At one point in the days or weeks following Katrina I was listening John Barry, author of the great book Rising Tide, about the 1927 Mississippi flood, give a radio interview. He noted that in 1927, presidential flood czar Herbert Hoover had managed to quickly mobilize a vast rescue effort for hundreds of thousands of people trapped on levees and rooftops across a vast area.
Why, Barry wondered, could we do that in 1927, then (despite our Internet connections, cell phones, cable nets) fall all over ourselves in 2005? To put it another way, in an age when teenagers can "swarm" instantaneously to any location using instant messaging, why couldn't Homeland Security figure out where the New Orleans Convention Center was?
There are, of course, important differences between the 1927 and 2005 floods. The Mississippi flooded over a vast area, and rescue efforts took weeks. The flooding of New Orleans was more geographically confined (a flood contained by, rather than escaping from, the levees designed to repel high water) and the bulk of the rescues ultimately took place over just a few days. One key difference was that thanks to the media, in 2005 everybody watched the appalling conditions as events unfolded, and the absence of help was instantly galvanizing.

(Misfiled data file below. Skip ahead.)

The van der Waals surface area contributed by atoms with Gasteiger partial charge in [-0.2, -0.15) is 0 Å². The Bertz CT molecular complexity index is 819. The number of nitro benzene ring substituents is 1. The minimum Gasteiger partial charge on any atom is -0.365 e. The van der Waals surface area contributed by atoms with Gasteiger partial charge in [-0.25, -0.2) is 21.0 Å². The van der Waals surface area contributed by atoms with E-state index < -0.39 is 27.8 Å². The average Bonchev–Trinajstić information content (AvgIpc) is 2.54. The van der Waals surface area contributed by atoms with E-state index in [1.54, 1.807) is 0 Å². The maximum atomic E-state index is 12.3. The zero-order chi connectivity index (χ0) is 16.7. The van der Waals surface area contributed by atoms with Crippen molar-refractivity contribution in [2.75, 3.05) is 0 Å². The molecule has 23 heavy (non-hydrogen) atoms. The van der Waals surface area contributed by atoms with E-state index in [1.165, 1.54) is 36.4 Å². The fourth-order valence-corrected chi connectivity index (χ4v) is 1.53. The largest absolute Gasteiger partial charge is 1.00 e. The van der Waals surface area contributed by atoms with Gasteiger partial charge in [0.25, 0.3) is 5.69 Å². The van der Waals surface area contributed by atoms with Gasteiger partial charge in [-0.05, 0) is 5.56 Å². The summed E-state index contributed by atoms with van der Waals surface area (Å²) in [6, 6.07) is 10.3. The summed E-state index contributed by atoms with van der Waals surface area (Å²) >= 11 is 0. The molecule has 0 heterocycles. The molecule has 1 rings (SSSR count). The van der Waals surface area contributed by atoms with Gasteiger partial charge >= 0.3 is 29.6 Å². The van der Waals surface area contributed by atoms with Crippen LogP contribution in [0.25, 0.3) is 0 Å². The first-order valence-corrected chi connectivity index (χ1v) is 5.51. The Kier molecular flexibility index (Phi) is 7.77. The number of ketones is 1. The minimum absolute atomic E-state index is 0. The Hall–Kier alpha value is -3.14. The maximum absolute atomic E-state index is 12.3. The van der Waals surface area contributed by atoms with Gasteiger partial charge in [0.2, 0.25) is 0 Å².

But Barry's question still provokes. The up-and-coming Hoover was appointed by Calvin Coolidge, who apparently took zero personal interest in the flood but was under pressure from overwhelmed governors to get involved. But with presidential authority and the chops to use it, Hoover quickly put together a light and limber public-private organization that managed to deftly move people and resources around, saving many lives in the process. It wasn't perfect by any means, but on the fundamentals, it worked.
In 2005, by contrast, a much bigger, incredibly intricate apparatus of agencies tied itself in knots, unable to act quickly, decisively, or intelligently. FEMA had been absorbed into Homeland security, stripped of its authority and drained of expertise. Homeland Security, being focused on terrorist attacks, apparently didn't recognize hurricanes as potential catastrophes. No one was really in charge - nor is anyone now, as New Orleans struggles forward. What does it mean? Obviously, in the intervening decades, government got bigger and took on more responsibilities -- but in some important respects, it didn't get better. This can be used as an argument against big government, and certainly a government that's big mostly for the sake of paying lots of government employees and contractors isn't an improvement over "small." But that's too simple. A more subtle, and more disturbing answer, is that for a variety of reasons, government mediocrity seems to be more acceptable these days, or carries less of a penalty than it used to.
This, I think, is part of the current problem New Orleans faces. In some sense, the shock of the "heckuva job" done by FEMA and the rest has never worn off at any level of government. It's harder for true leadership to emerge from the ashes of a bureaucratic failure than from a record of success.